Gear Review: 4Sevens Quark QT2L Flashlight

Written by
Aaron YR

Gear Review: 4Sevens Quark QT2L Flashlight

Written by
Aaron YR

Gear Review: 4Sevens Quark QT2L Flashlight

Written by
Aaron YR
If you feel ISG provides you with content worth more than 16 cents a day, please consider supporting us on Patreon
Click Here to Join Our Patreon

The 4Sevens QT2L flashlight is the quintessential Everyday Carry item. It's something that meets all the criteria for a solid investment in gear: It performs a task that you can't do (creates light), it does it in a reasonably sized package, and at a light weight. From that perspective, the utility of the 4Sevens light is excellent. A flashlight of any sort is one of the most useful items you carry on a daily basis.

4Sevens QT2L Flashlight

Duration of Testing: 5 years 

Utility – 7 

Durability – 6 

Comfort – 6 

Weight – 7 

Cost – 7 

Overall – 7/10

Bottom Line: Solid Recommend

 

 

The light itself features several modes that will allow you to optimize your light to your intended use.  Settings range from moonlight (0.2 lumen), which will last about 30 days, to a 230 lumens strobe, which will give you about 1.8 hours of runtime. Worth noting, it's inexpensive and easy to upgrade the standard CR123 batteries to a rechargeable 17670, which will extend your run time by roughly an hour on "high".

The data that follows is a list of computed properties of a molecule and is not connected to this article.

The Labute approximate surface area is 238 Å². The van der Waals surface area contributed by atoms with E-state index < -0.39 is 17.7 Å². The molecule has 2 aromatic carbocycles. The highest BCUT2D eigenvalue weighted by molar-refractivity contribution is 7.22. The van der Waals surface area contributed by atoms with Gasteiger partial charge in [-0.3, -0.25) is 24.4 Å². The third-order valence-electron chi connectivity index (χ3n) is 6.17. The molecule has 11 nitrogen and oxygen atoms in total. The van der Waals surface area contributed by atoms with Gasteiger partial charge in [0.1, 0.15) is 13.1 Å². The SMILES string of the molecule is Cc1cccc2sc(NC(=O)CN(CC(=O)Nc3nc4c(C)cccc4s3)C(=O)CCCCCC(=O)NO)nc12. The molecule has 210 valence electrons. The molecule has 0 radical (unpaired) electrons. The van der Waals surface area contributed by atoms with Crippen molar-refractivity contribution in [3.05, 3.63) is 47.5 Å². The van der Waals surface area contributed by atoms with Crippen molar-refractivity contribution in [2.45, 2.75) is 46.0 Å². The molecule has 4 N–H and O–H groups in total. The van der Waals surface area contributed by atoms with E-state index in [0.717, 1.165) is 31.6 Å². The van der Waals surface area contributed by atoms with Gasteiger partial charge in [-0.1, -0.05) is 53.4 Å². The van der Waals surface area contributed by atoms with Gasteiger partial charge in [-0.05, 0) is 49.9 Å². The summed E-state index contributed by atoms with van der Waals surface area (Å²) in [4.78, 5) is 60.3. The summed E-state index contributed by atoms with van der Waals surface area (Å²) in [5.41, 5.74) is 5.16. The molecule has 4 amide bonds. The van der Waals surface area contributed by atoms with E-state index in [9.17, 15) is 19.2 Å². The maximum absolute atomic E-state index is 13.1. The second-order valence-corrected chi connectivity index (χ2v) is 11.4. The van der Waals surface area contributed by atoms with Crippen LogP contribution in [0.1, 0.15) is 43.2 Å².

The Quark is tough; this light has gone through several adventures, as well as a few difficult courses, to include ECQC and Urban Defense. During several years of testing, the QT2L's aircraft grade aluminum frame and shatter resistant bezel have had a workout. It's been dropped, stepped on, fallen out of cars, and submerged. One of the issues encountered with the QT2L is that the belt mount won't hang on if your belt is 1.5" or wider, which makes it prone to falling off the belt. 

Another problem is that if you don't use the supplied case, the length of the light allows it to rub against fabric. During testing, a predictable hole would result in jeans. The case itself isn't anything to write home about, either.

Because changing modes requires twisting the bezel, it makes it easy to jar it loose and loose. That's a pretty big design flaw that 4Sevens looks to be phasing out.

There's an easy fix for this, however: Carry the light in the pouch it comes with, or on a lanyard.

After about 2 years of usage, the rubber gasket that covers the pressure switch began to tear. At the time that this occurred I was using a key loop, which would occasionally snag the gasket.

 This makes it less a design flaw than poor practice on behalf of the tester. The bezel on the Qt2L had a tendency to loosen, which seemed to result from shifts in the users posture. Since we like to make sure we break things before we review them, we considered the lost bezel the 'go-ahead' to review the Qt2L.

The light itself is lightweight: At 1.8 ounces at just under 5" in length, it's small enough to be unobtrusive. 4Sevens is now phasing out the older QT2L models like the one tested, and bringing a much more powerful and efficient QT2L-X to the lineup, in addition to several other lights that are being tested favorably, including the Mini-MKII and QuarkSmart.

So, with a list price of under $60, it's a solid choice that won't break the bank if it gets stolen or goes missing.

Bottom line: If you're looking for a reasonably powerful, lightweight flashlight with an excellent balance of throw and splash, the QT2L is a solid choice.